Stop on Red Signal

Warning signals to watch for.

THEODORE CARCICH, Vice-President, North American Divisio

NOBODY notices much when an underworld character violates the law, but when a re­spected individual gets involved the newspaper headlines scream and eyebrows arch. To be sure, the raising of both headlines and eyebrows is determined by the of­fender's position in the community, especially if he is a prom­inent churchman.

Why is this? Part is due to humanity's morbid interest in scandal and sensation­alism. Understandably, the press does not hesitate to exploit this human weakness. But over and above all explanations is the stark fact that much more is expected of the highly-placed person. Certainly those in po­sitions of civic and religious responsibility are required to meet higher ethical stand­ards than the average citizen.

Consequently when such a person falls, his fall, in the public's opinion, is greater. People are shocked, not by the enormity of his sin but by the height from which he fell.

Therefore, anyone accepting leadership must be prepared for this consequence. Christian leaders, especially, need to bear in mind that their responsibility extends beyond humanity to God. When this di­vine dimension is added, the normal expec­tations of moral uprightness are greatly heightened. Let an individual add the pro­fession of Christian faith to his position of human responsibility and he immediately inherits not only a strong incentive to choose the right and avoid the wrong, but also the possibility of failing in a much larger dimension.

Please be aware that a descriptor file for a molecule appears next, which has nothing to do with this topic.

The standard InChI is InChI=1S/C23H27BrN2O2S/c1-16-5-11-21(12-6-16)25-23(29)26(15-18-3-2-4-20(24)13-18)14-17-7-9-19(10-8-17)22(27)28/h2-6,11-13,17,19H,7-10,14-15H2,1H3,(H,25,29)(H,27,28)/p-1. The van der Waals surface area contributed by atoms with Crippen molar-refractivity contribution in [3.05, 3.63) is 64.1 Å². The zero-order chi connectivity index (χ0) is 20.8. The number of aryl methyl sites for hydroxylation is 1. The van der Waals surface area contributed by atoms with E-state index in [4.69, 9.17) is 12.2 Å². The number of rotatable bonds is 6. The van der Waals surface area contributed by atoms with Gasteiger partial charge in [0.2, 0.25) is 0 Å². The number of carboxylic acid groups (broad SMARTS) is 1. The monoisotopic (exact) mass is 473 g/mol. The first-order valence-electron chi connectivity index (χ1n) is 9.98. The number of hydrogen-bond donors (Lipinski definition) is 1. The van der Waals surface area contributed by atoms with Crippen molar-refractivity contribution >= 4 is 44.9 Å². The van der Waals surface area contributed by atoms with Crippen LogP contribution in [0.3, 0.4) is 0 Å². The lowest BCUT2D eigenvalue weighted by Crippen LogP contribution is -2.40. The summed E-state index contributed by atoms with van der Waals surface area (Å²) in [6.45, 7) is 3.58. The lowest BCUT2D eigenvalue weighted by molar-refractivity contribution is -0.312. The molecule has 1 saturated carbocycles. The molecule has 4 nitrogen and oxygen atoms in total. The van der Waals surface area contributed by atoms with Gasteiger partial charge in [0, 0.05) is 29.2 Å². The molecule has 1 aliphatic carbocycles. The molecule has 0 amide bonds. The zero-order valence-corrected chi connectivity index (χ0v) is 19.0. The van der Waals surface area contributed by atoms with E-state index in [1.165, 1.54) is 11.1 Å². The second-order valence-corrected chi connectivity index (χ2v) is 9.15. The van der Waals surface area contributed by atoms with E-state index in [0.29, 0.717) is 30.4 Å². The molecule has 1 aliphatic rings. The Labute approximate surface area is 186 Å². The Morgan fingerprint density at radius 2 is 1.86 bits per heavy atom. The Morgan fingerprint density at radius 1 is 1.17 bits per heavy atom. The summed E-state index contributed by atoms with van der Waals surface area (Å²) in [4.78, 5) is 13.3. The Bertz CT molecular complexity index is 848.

Warning Signals Flashed

As an example, consider Solomon. His was a dual responsibility—to rule a great nation and maintain fidelity to the God who appointed him. So his fall was doubly tragic. Manifestly, his sin was compounded by the great height from which he toppled.

The sad part of the sordid story is that the whole thing could have been avoided. Long before the debacle God flashed warn­ing signals in Solomon's pathway. Clearly and prominently the signals were placed where he could see them (see Deut. 17: 14-20). In plain and unmistakable language the nation's leader was warned against the evils of pride, greed, sensuality, and the neglect of God's law.